Overall two-year fixed rates have dropped to 2.22 per cent from 2.40 per cent, but that’s because more of the more expensive 95 per cent and 90 per cent deals have been pulled, which has pulled the average down.
But it isn’t all bad news. For those with a larger deposit, rates have come down slightly. A two-year fix at 65 per cent loan-to-value has dropped from 1.98 per cent to 1.73 per cent over the same time period as the example above.
This may seem small, but on a £100,000 taken over 20 years, this drop would save a borrower £2,817 in extra interest.
And those with a 50 per cent deposit could now benefit from an average five-year fix at 2.44 per cent, compared to 2.54 per cent on 20 March.
Best buy mortgage rates
There are still good deals to be found, albeit fewer than there were two weeks ago.
A price war among lenders caused mortgage rates to fall to near-historic lows before the coronavirus crisis hit, and as a result rates are still very low in historic terms.
NatWest is currently offering a two-year fixed rate deal at 60 per cent loan-to-value at 1.19 per cent for example, while Skipton Building Society has a five-year deal in the same loan-to-value range at 1.41 per cent.
You can check best buy tables and the best mortgage rates for your circumstances with our mortgage finder powered by London & Country – and figure out what you’ll actually be paying by using our True Costs Mortgage Calculator.
>> While the coronavirus outbreak unfolds, the Government is advising home buyers to delay their purchases. Read our guide to what the do here
Barclays and Halifax’s intermediary brands stopped selling mortgages above 60 per cent LTV
Should I wait to get a mortgage?
Experts expect the culling of deals to be a temporary measure until lenders get a better view of the damage dealt to the housing market by coronavirus.
This means that if you’re thinking of getting a mortgage, waiting until after the crisis has passed may mean you’ll have a wider range of deals available to you.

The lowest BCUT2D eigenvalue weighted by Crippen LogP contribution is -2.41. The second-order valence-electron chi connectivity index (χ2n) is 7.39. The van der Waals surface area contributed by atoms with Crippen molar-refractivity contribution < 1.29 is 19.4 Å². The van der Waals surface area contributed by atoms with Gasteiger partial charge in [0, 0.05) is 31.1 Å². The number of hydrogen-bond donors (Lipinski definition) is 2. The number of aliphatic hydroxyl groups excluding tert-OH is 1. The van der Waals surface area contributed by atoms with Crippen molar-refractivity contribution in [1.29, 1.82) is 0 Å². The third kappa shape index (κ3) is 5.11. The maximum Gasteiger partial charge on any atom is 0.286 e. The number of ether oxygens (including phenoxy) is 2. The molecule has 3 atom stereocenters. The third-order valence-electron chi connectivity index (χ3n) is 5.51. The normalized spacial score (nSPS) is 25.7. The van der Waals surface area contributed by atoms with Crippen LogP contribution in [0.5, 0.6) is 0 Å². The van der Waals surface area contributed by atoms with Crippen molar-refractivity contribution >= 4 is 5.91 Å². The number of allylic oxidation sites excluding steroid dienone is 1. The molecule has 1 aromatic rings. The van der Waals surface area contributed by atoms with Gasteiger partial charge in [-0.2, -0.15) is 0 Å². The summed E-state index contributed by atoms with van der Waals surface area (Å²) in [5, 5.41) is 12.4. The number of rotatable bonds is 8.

However, if you’re currently on a standard variable rate, it could still pay to switch now.
And bear in mind that mortgage offers can last for up to six months. This means some may be in a position to take an offer now and wait to see if a better deal materialises further down the road.
Eleanor Williams, financial expert at Moneyfacts, said: ‘With the difference between the average two-year fixed mortgage rate and the average SVR standing at 2.45 per cent today, the benefit of switching to a new deal while rates are low is evident for those eligible and would protect these customers from interest rate volatility in the future.’
Call your lender before cancelling your mortgage payments – or you could struggle to remortgage
Homeowners are unknowingly putting themselves into arrears by cancelling their mortgage payments without speaking to lenders first.
Chancellor Rishi Sunak announced anyone facing difficulty due to coronavirus will be eligible for a three month mortgage payment holiday
In March, Chancellor Rishi Sunak’s announced that homeowners in financial difficulty as a result of the coronavirus pandemic will be offered a three-month mortgage break, or ‘payment holiday’.
But lenders have warned that some borrowers are cancelling their direct debits without speaking to their bank or building society first.
Doing so will negatively impact their credit score, experts say, potentially making it impossible to remortgage in the future.
Anyone who has already cancelled a mortgage direct debit without speaking to their lender first, is advised to call them as soon as possible to let them know.
>> Should you put your mortgage on hold for three months?
Some links in this article may be affiliate links. If you click on them we may earn a small commission. That helps us fund This Is Money, and keep it free to use. We do not write articles to promote products. We do not allow any commercial relationship to affect our editorial independence.